This would take 30 hours. No one would be tested for the virus before departing. They would be given a mask and gloves. However, there is no chance of social distancing on a plane.  Those plans were more unnerving to me than taking my chances here.

Three evacuation flights left South Africa by Friday, April 10, with 1,000 Americans on board. I am happy with my decision, as I am quite isolated in a low density farming area (the beautiful wine lands of Stellenbosch and Franchhoek).

The gorgeous wine region.

South Africa is in total lockdown. We are confined to our homes, allowed to shop only for groceries and medicine. We are not allowed to even walk the dog. Police can stop anyone, ask for ID and demand proof of your need to be out.

Another feature of the lockdown is that no alcohol or cigarettes are allowed to be sold. These undemocratic and highly restrictive measures have bought the country some time to flatten the curve (and encouraged a thriving black market in booze and cigarettes).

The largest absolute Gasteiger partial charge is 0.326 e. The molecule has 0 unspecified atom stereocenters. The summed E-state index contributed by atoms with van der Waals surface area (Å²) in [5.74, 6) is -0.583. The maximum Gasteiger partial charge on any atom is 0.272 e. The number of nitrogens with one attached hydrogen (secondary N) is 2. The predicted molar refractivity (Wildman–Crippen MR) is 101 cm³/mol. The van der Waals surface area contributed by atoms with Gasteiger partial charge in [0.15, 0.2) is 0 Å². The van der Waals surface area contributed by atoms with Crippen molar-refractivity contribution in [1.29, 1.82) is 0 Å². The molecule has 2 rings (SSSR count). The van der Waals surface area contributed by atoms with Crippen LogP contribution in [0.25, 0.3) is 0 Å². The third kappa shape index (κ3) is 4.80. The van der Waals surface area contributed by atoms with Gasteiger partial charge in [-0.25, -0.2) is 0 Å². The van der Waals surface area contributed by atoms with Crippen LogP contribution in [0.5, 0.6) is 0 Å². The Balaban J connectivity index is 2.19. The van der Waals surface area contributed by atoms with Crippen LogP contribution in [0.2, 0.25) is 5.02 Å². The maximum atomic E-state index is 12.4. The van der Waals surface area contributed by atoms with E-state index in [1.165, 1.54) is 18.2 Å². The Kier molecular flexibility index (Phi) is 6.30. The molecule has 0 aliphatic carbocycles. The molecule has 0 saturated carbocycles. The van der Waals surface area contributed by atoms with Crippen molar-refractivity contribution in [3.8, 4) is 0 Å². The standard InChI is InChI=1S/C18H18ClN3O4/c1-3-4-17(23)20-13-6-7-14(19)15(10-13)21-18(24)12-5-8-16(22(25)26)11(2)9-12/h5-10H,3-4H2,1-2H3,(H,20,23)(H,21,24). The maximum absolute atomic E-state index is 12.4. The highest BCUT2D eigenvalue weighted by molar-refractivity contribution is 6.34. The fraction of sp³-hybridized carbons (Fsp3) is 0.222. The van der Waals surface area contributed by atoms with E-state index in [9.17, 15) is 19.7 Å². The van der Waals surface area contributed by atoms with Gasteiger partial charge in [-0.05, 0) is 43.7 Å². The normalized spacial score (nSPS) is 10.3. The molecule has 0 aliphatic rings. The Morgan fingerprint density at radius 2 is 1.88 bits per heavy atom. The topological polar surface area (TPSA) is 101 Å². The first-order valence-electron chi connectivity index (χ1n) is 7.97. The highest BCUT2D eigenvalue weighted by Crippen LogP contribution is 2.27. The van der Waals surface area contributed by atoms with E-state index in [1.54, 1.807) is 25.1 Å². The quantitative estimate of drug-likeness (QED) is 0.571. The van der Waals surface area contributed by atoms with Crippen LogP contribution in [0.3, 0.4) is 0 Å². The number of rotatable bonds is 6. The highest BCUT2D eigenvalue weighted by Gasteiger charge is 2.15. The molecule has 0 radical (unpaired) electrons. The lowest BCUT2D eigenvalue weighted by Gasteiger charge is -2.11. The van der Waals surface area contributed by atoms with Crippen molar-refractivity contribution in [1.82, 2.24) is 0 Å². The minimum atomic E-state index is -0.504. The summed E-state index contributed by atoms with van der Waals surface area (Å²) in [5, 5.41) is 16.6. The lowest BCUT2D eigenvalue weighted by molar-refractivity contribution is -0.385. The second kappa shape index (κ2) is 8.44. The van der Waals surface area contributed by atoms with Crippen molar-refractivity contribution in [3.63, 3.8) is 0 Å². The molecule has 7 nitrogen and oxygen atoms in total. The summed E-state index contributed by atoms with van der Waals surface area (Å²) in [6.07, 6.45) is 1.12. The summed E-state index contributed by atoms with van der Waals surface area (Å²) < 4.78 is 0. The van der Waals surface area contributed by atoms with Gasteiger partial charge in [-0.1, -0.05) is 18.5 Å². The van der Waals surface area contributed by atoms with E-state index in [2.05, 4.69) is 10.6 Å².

I spend time in South Africa because it is the most vibrant, crazy place full of contrasts, with abundant natural beauty. I have been involved with the preservation of endangered species in South Africa (terrestrial) and Mozambique (marine), an incredible life journey.

Camps Bay, beneath Lion’s Head, usually brims with tourists. During the pandemic, the streets are deserted.

Most people I meet here are fascinated with American culture. Television here provides all the American channels, including Netflix, so everyone is aware of cultural curiosities like the Tiger King series, Judge Judy and America’s Got Talent.